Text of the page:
11 While they were listening to this, he went on to tell them a parable, because he was near Jerusalem and the people thought that the kingdom of God was going to appear at once. 12 He said: “A man of noble birth went to a distant country to have himself appointed king and then to return. 13 So he called ten of his servants and gave them ten minas. ‘Put this money to work,’ he said, ‘until I come back.’ 14 “But his subjects hated him and sent a delegation after him to say, ‘We don’t want this man to be our king.’ 15 “He was made king, however, and returned home. Then he sent for the servants to whom he had given the money, in order to find out what they had gained with it. 16 “The first one came and said, ‘Sir, your mina has earned ten more.’ 17 “‘Well done, my good servant!’ his master replied. ‘Because you have been trustworthy in a very small matter, take charge of ten cities.’ 18 “The second came and said, ‘Sir, your mina has earned five more.’ 19 “His master answered, ‘You take charge of five cities.’ 20 “Then another servant came and said, ‘Sir, here is your mina; I have kept it laid away in a piece of cloth. 21 I was afraid of you, because you are a hard man. You take out what you did not put in and reap what you did not sow.’ 22 “His master replied, ‘I will judge you by your own words, you wicked servant! You knew, did you, that I am a hard man, taking out what I did not put in, and reaping what I did not sow? 23 Why then didn’t you put my money on deposit, so that when I came back, I could have collected it with interest?’ 24 “Then he said to those standing by, ‘Take his mina away from him and give it to the one who has ten minas.’ 25 “‘Sir,’ they said, ‘he already has ten!’ 26 “He replied, ‘I tell you that to everyone who has, more will be given, but as for the one who has nothing, even what they have will be taken away. 27 But those enemies of mine who did not want me to be king over them—bring them here and kill them in front of me.’”

Background

In chapter 19 of we have the following:

  1. The conversion of Zaccheus the publican at Jericho (v. 1-10).
  2. The parable of the minas 3 which the king entrusted with his servants, and of his rebellious citizens (v. 11-27).
  3. Christ’s riding in triumph (such triumph as it was) into Jerusalem; and his lamentation in prospect of the ruin of that city (v. 28-44). – Christ could see the coming siege of Jerusalem by the Roman General Titus
  4. His teaching in the temple, and casting the buyers and sellers out of it (v. 45-48).

Biblical Truths and Theology

Verses 11-14: The crowd came near to Jerusalem. They expected that the kingdom of God would come. Maybe they expected Jesus to declare that he was the king. Therefore, Jesus told this story about an important man. The man went to a country a long way from home. He went to receive a kingdom.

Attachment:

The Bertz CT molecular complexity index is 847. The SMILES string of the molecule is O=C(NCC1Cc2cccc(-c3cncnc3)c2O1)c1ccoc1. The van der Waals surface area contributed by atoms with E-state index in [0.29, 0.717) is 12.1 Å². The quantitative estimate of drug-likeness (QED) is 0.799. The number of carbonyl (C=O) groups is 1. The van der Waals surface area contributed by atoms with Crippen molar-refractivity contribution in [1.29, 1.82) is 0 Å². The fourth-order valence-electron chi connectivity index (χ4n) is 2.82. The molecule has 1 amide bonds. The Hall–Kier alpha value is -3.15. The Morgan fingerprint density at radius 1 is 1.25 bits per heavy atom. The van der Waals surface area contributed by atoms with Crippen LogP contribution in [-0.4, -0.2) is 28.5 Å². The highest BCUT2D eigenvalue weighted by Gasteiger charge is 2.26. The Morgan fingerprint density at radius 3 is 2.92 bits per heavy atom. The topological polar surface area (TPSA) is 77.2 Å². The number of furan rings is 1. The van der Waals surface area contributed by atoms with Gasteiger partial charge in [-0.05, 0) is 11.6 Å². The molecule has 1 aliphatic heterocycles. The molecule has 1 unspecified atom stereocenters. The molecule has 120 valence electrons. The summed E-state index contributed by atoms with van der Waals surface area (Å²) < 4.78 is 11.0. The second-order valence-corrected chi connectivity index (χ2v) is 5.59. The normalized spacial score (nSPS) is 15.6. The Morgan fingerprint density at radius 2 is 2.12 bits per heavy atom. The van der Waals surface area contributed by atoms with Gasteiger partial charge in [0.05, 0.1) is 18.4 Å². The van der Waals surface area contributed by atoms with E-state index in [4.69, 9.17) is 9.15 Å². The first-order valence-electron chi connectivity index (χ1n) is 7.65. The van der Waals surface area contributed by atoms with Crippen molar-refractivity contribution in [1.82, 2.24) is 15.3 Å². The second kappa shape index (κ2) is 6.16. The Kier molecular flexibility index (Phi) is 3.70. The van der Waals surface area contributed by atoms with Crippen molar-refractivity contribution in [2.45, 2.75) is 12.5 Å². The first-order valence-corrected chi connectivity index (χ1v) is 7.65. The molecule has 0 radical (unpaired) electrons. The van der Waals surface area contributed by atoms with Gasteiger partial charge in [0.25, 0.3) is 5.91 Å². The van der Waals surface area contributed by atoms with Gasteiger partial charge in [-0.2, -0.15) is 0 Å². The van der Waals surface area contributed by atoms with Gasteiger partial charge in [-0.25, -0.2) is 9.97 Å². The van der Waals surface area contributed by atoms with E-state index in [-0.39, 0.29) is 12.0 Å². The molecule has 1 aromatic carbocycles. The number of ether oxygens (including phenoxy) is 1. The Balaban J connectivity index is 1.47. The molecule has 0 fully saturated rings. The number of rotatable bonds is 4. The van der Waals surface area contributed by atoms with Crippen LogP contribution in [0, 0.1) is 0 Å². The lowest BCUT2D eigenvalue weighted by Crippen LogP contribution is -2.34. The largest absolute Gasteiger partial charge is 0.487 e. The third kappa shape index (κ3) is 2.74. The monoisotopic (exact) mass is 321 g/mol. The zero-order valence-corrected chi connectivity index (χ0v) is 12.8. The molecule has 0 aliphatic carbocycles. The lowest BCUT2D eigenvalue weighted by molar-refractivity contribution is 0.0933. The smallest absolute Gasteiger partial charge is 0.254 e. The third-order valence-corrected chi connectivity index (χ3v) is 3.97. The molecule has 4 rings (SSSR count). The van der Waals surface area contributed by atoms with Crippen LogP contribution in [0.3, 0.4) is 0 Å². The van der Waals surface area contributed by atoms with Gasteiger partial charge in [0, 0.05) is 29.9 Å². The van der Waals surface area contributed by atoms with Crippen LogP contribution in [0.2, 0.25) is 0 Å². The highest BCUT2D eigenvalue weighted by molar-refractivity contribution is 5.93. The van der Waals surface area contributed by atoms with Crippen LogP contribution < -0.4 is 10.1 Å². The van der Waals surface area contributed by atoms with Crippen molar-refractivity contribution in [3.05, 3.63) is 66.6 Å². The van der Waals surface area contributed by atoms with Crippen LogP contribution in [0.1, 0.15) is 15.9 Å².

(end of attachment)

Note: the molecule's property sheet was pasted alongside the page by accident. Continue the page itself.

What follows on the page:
Verses 15-19: The man got his kingdom and he came back home. He told his servants to give to him an account of what they had done. The first one had gained 10 more minas. The second one had gained 5 more minas. The king gave them control over cities in his kingdom.

Verses 20-23: The third servant out of the 10 gave his account. We do not know what happened to the other 7 servants. The third servant gave to the king the mina that he had kept safe. He had done nothing with it. He did not trade with it, as his master had ordered him to do. He hid it because he was afraid of his master. He was afraid that he might lose his master’s mina. The servant’s explanation was that his master was a very severe man. His master took profit where he had not earned it. The master used what the servant had said against him. The servant knew what kind of man the master was. Therefore, he should at least have put the money in the bank. There it would have earned profit. The master had told the servants to trade. He expected them to take that risk. The third servant did not obey his master, so the master was angry with him.

Verses 24-27: The master took the mina from the third servant. He gave it to the servant who had 10 minas. The servant with 10 minas had proved that he was loyal and responsible. So, his master could trust him with much greater responsibility. The servant who returned his mina did not trade with it. He had neglected to use it as his master had ordered. He had shown that he was neither loyal nor responsible.

Items for Discussion

  • How was this parable like what Jesus was about to go through as He entered Jerusalem?
  • Do you think that God tests us? How and Why?
  • How does this parable show us what God expects from our personal talents?
  • Is this reasonable? What should our response be?
  • What do you think “Just do your best means?”

Discussion Challenge

  • What role do you think the church has in helping its members learn and grow their “minas?”

Notes:

  1. NIV New International Version Translations
  2. http://www.easyenglish.info/bible-commentary/isaiah49-57-lbw-nh.htm
  3. In modern values, a silver mina would equal about US$100 and a gold mina about US$6,500 or equivalent to about 3 months wages.